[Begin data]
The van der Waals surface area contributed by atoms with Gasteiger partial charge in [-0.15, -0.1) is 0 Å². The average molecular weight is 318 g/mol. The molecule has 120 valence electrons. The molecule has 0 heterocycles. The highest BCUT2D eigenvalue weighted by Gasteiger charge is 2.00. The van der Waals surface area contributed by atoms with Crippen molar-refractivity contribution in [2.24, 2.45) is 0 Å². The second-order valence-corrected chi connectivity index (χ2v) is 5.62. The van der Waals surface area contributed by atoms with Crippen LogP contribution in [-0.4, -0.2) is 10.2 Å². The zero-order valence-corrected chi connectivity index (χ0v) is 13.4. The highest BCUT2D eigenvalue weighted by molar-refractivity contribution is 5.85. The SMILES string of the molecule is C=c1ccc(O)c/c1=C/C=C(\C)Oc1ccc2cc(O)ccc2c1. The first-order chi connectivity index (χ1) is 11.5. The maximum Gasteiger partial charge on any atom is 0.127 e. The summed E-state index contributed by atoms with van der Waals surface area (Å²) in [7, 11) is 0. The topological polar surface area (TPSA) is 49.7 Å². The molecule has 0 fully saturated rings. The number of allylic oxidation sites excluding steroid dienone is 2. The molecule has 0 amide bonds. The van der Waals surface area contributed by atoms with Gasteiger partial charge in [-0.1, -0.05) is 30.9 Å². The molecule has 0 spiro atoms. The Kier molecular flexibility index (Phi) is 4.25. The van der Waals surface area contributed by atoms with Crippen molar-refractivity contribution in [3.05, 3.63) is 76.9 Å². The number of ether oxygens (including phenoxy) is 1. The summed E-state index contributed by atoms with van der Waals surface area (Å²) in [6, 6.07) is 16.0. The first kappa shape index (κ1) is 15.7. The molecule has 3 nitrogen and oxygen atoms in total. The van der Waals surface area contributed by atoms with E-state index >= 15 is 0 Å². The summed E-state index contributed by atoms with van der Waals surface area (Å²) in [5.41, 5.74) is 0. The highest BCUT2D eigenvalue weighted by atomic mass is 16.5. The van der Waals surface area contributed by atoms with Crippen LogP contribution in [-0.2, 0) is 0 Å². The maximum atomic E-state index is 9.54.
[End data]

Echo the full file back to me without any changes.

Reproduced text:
The van der Waals surface area contributed by atoms with Gasteiger partial charge in [-0.15, -0.1) is 0 Å². The average molecular weight is 318 g/mol. The molecule has 120 valence electrons. The molecule has 0 heterocycles. The highest BCUT2D eigenvalue weighted by Gasteiger charge is 2.00. The van der Waals surface area contributed by atoms with Crippen molar-refractivity contribution in [2.24, 2.45) is 0 Å². The second-order valence-corrected chi connectivity index (χ2v) is 5.62. The van der Waals surface area contributed by atoms with Crippen LogP contribution in [-0.4, -0.2) is 10.2 Å². The zero-order valence-corrected chi connectivity index (χ0v) is 13.4. The highest BCUT2D eigenvalue weighted by molar-refractivity contribution is 5.85. The SMILES string of the molecule is C=c1ccc(O)c/c1=C/C=C(\C)Oc1ccc2cc(O)ccc2c1. The first-order chi connectivity index (χ1) is 11.5. The maximum Gasteiger partial charge on any atom is 0.127 e. The summed E-state index contributed by atoms with van der Waals surface area (Å²) in [7, 11) is 0. The topological polar surface area (TPSA) is 49.7 Å². The molecule has 0 fully saturated rings. The number of allylic oxidation sites excluding steroid dienone is 2. The molecule has 0 amide bonds. The van der Waals surface area contributed by atoms with Gasteiger partial charge in [-0.1, -0.05) is 30.9 Å². The molecule has 0 spiro atoms. The Kier molecular flexibility index (Phi) is 4.25. The van der Waals surface area contributed by atoms with Crippen molar-refractivity contribution in [3.05, 3.63) is 76.9 Å². The number of ether oxygens (including phenoxy) is 1. The summed E-state index contributed by atoms with van der Waals surface area (Å²) in [6, 6.07) is 16.0. The first kappa shape index (κ1) is 15.7. The molecule has 3 nitrogen and oxygen atoms in total. The van der Waals surface area contributed by atoms with E-state index >= 15 is 0 Å². The summed E-state index contributed by atoms with van der Waals surface area (Å²) in [5.41, 5.74) is 0. The highest BCUT2D eigenvalue weighted by atomic mass is 16.5. The van der Waals surface area contributed by atoms with Crippen LogP contribution in [-0.2, 0) is 0 Å². The maximum atomic E-state index is 9.54.